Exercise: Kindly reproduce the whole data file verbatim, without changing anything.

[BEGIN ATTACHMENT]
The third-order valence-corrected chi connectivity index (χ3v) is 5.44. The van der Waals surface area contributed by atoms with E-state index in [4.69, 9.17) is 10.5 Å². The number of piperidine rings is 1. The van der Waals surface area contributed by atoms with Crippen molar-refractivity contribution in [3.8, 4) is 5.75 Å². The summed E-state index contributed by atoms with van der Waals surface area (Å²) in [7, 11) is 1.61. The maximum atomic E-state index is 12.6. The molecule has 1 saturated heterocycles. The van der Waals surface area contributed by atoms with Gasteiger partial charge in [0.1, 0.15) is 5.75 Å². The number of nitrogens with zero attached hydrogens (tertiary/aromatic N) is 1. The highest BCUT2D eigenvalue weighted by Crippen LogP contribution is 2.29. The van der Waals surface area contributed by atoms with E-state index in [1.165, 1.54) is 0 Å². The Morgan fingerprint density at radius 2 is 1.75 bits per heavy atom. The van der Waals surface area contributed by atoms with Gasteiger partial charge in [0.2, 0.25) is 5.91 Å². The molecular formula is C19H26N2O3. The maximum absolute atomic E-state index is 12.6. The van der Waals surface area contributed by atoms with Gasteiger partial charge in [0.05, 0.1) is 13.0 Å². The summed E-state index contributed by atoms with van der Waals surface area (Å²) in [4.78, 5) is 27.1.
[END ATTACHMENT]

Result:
The third-order valence-corrected chi connectivity index (χ3v) is 5.44. The van der Waals surface area contributed by atoms with E-state index in [4.69, 9.17) is 10.5 Å². The number of piperidine rings is 1. The van der Waals surface area contributed by atoms with Crippen molar-refractivity contribution in [3.8, 4) is 5.75 Å². The summed E-state index contributed by atoms with van der Waals surface area (Å²) in [7, 11) is 1.61. The maximum atomic E-state index is 12.6. The molecule has 1 saturated heterocycles. The van der Waals surface area contributed by atoms with Gasteiger partial charge in [0.1, 0.15) is 5.75 Å². The number of nitrogens with zero attached hydrogens (tertiary/aromatic N) is 1. The highest BCUT2D eigenvalue weighted by Crippen LogP contribution is 2.29. The van der Waals surface area contributed by atoms with E-state index in [1.165, 1.54) is 0 Å². The Morgan fingerprint density at radius 2 is 1.75 bits per heavy atom. The van der Waals surface area contributed by atoms with Gasteiger partial charge in [0.2, 0.25) is 5.91 Å². The molecular formula is C19H26N2O3. The maximum absolute atomic E-state index is 12.6. The van der Waals surface area contributed by atoms with Gasteiger partial charge in [0.05, 0.1) is 13.0 Å². The summed E-state index contributed by atoms with van der Waals surface area (Å²) in [4.78, 5) is 27.1.